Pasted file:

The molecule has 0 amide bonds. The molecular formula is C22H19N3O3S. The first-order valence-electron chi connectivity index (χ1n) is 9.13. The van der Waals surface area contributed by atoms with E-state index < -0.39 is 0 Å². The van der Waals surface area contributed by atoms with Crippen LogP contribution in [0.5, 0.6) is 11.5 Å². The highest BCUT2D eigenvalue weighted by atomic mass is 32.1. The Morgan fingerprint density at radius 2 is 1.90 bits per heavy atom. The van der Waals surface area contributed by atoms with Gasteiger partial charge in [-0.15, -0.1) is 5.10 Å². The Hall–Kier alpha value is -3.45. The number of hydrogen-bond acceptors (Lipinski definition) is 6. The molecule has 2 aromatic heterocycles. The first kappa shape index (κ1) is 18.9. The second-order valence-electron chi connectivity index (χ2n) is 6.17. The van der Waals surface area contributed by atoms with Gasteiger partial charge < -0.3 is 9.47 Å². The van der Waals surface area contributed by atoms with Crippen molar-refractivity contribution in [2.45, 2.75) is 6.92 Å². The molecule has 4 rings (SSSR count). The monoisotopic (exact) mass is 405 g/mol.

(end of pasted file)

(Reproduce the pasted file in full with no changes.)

The molecule has 0 amide bonds. The molecular formula is C22H19N3O3S. The first-order valence-electron chi connectivity index (χ1n) is 9.13. The van der Waals surface area contributed by atoms with E-state index < -0.39 is 0 Å². The van der Waals surface area contributed by atoms with Crippen LogP contribution in [0.5, 0.6) is 11.5 Å². The highest BCUT2D eigenvalue weighted by atomic mass is 32.1. The Morgan fingerprint density at radius 2 is 1.90 bits per heavy atom. The van der Waals surface area contributed by atoms with Gasteiger partial charge in [-0.15, -0.1) is 5.10 Å². The Hall–Kier alpha value is -3.45. The number of hydrogen-bond acceptors (Lipinski definition) is 6. The molecule has 2 aromatic heterocycles. The first kappa shape index (κ1) is 18.9. The second-order valence-electron chi connectivity index (χ2n) is 6.17. The van der Waals surface area contributed by atoms with Gasteiger partial charge < -0.3 is 9.47 Å². The van der Waals surface area contributed by atoms with Crippen molar-refractivity contribution in [2.45, 2.75) is 6.92 Å². The molecule has 4 rings (SSSR count). The monoisotopic (exact) mass is 405 g/mol.